commission eyes options on public works yard

On March 11, the Mt. Lebanon Commission heard a presentation from RSSC Architecture on possible plans for renovations to the public work facility on Lindendale Drive. The preliminary report presented a broad range of ideas for the parcel of land, which includes a salt storage building, a fuel point for municipal vehicles, a vehicle maintenance garage, garage bays for public works vehicles, parking for police and fire department trailers and storage areas for public works equipment. The complex is also home to the police department firing range. The plan summarized the results of a yearlong study the firm was commissioned to do on a public works master plan.

The Commission approved a professional service contract with RSSC Architecture in 2013 to evaluate the current public works facilities along Cedar Boulevard and to prepare a master plan to meet current and future needs of public works operations.  The consultants responded to a Request for Proposals (RFP) prepared by the municipal engineer with input from the commission and public works director.  The main brick facility was constructed in the 1950s and other pole buildings were built in the 1970s.

The preliminary plan was broken into two concepts for the overall site plan and gave multiple options for each floor of the buildings.

As part of the research, RSSC interviewed public works employees who worked at the site, who agreed that the most important issue to resolve was one of employee safety, as the long street of the complex, from the Lindendale Drive entrance, has no speed barriers, and employees report that contractors entering the site to make deliveries drive the length of the facility at unsafe speeds. Vehicles exiting the maintenance and parking garages risk collision with contractors’ vehicles.

Both site plan concepts proposed to remedy the situation by relocating the salt storage building from its present place against the hillside to a spot in the center of the road, about half the length of the unbarricaded street creating other barriers at the entrance to the yard.

Other factors under consideration are covered storage for public works equipment, increased garage space for vehicles, and developing the southern third of the public works compound into a small park or nature center. That plot of land was purchased with money from the Pennsylvania Department of Conservation and Natural Resources with the stipulation that it be used for recreation.

The commission  will discuss the cost and feasibility of suggested improvements to the public works facility over the next few months.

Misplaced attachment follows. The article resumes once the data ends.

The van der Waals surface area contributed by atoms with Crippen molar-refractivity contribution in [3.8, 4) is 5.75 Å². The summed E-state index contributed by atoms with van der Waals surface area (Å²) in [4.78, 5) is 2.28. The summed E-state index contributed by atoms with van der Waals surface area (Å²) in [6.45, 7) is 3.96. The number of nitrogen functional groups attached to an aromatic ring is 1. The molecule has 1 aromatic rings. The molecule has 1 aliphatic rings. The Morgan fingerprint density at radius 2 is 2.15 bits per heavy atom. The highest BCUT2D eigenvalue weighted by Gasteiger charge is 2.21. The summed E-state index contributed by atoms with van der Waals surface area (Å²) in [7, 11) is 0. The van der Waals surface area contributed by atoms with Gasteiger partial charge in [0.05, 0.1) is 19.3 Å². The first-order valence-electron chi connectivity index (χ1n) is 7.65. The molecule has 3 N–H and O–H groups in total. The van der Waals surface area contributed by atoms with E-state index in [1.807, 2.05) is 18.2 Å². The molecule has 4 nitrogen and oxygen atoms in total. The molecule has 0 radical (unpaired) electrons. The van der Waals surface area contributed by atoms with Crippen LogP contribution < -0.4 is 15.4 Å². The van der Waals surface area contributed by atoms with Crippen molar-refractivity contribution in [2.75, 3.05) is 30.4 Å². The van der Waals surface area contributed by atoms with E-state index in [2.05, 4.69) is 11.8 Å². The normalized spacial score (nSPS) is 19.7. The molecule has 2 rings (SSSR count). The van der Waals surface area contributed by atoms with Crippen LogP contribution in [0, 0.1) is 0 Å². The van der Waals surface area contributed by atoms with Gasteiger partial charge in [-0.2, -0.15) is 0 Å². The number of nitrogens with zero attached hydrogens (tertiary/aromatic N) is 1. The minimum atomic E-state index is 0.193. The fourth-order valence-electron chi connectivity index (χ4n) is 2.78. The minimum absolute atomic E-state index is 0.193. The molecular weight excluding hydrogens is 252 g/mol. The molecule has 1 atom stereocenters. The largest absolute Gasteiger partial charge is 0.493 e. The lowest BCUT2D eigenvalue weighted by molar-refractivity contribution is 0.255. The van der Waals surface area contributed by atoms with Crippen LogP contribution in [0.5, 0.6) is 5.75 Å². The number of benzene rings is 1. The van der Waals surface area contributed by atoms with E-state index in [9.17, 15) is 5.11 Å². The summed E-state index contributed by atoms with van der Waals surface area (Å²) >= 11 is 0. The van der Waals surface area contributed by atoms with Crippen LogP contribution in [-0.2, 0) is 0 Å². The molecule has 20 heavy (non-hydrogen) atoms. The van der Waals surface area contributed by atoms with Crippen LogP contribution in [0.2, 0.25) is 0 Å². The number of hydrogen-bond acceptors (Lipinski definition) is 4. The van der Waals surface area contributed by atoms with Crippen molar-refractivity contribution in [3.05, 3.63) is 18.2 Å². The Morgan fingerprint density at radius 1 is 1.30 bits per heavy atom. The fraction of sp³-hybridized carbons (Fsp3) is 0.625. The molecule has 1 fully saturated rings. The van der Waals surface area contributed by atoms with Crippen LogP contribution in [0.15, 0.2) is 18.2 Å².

Cost estimates for everything at the public works yard is $5,461,200 for building construction, $1,712,700 for site improvements, and $1,420,000 for soft costs and contingencies, for a total of $8,593,900, but commissioners emphasized that cost was for everything in the project, a scenario that was highly unlikely to come to fruition.

The consultants were purposely not given a budget limit, says Commissioner David Brumfield, because the aim was to provide the commission with a range of options, not to complete a specific project within a specific limit.

“That was part of our developing the plan,” he says. “We specifically didn’t give a budget. We were going to get the recommendation back and determine, based on what we could afford, what was the best option. This is just the first step. This is just saying ‘here’s perfection. Maybe it’s too expensive, but here is your best solution and if we decide we have to scale back for cost then that’s what we have to do.’ But I think this is the discussion we were intending to have.”

Municipal manager Steve Feller likened the preliminary public works plan to the master plan completed for the Mt. Lebanon park system in 2004. “That plan ran to millions of dollars,” he says. “We didn’t do everything that was contained in the plan.”

“I don’t see how we could have had this discussion on budget before we had ideas like this (presented),” Brumfield said. “Part of what we selected this company for was to focus on identifying program needs, taking that information to the next step of, what’s the setup that maximizes that? So now we have the option of hearing ‘OK, if you don’t take the top choice, it’s going to hurt your program, but this is what you save.’ We know what we’re giving up in exchange for the dollars.”

Discussion on narrowing the scope of the plan is expected to continue for several months, leading up to the drafting of the capital improvement plan and the 2015 budget.